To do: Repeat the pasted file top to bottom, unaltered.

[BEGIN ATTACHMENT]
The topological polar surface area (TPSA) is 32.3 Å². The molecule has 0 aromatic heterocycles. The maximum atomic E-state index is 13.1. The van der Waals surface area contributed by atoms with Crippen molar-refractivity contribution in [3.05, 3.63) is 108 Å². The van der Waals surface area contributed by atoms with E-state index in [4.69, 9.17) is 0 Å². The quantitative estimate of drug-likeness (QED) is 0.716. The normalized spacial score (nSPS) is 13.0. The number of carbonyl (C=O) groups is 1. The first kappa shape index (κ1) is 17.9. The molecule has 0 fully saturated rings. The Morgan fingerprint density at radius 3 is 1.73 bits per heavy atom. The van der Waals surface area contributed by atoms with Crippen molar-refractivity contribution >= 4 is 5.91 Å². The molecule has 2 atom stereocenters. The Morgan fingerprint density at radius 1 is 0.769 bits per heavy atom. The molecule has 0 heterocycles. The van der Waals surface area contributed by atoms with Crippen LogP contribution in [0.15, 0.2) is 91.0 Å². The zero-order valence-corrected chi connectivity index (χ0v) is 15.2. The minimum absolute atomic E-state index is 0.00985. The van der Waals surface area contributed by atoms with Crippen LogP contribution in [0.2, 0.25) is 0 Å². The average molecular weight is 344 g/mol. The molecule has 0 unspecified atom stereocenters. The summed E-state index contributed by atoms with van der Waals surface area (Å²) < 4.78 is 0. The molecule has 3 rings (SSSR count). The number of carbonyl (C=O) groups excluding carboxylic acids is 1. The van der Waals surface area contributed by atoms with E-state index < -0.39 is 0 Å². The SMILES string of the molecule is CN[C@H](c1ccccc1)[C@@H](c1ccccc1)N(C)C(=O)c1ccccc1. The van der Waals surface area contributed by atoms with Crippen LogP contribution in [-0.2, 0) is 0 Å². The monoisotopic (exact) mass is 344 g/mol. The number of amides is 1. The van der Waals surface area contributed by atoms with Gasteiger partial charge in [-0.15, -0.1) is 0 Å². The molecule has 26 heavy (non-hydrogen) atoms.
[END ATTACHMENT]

The topological polar surface area (TPSA) is 32.3 Å². The molecule has 0 aromatic heterocycles. The maximum atomic E-state index is 13.1. The van der Waals surface area contributed by atoms with Crippen molar-refractivity contribution in [3.05, 3.63) is 108 Å². The van der Waals surface area contributed by atoms with E-state index in [4.69, 9.17) is 0 Å². The quantitative estimate of drug-likeness (QED) is 0.716. The normalized spacial score (nSPS) is 13.0. The number of carbonyl (C=O) groups is 1. The first kappa shape index (κ1) is 17.9. The molecule has 0 fully saturated rings. The Morgan fingerprint density at radius 3 is 1.73 bits per heavy atom. The van der Waals surface area contributed by atoms with Crippen molar-refractivity contribution >= 4 is 5.91 Å². The molecule has 2 atom stereocenters. The Morgan fingerprint density at radius 1 is 0.769 bits per heavy atom. The molecule has 0 heterocycles. The van der Waals surface area contributed by atoms with Crippen LogP contribution in [0.15, 0.2) is 91.0 Å². The zero-order valence-corrected chi connectivity index (χ0v) is 15.2. The minimum absolute atomic E-state index is 0.00985. The van der Waals surface area contributed by atoms with Crippen LogP contribution in [0.2, 0.25) is 0 Å². The average molecular weight is 344 g/mol. The molecule has 0 unspecified atom stereocenters. The summed E-state index contributed by atoms with van der Waals surface area (Å²) < 4.78 is 0. The molecule has 3 rings (SSSR count). The number of carbonyl (C=O) groups excluding carboxylic acids is 1. The van der Waals surface area contributed by atoms with E-state index < -0.39 is 0 Å². The SMILES string of the molecule is CN[C@H](c1ccccc1)[C@@H](c1ccccc1)N(C)C(=O)c1ccccc1. The van der Waals surface area contributed by atoms with Crippen LogP contribution in [-0.2, 0) is 0 Å². The monoisotopic (exact) mass is 344 g/mol. The number of amides is 1. The van der Waals surface area contributed by atoms with Gasteiger partial charge in [-0.15, -0.1) is 0 Å². The molecule has 26 heavy (non-hydrogen) atoms.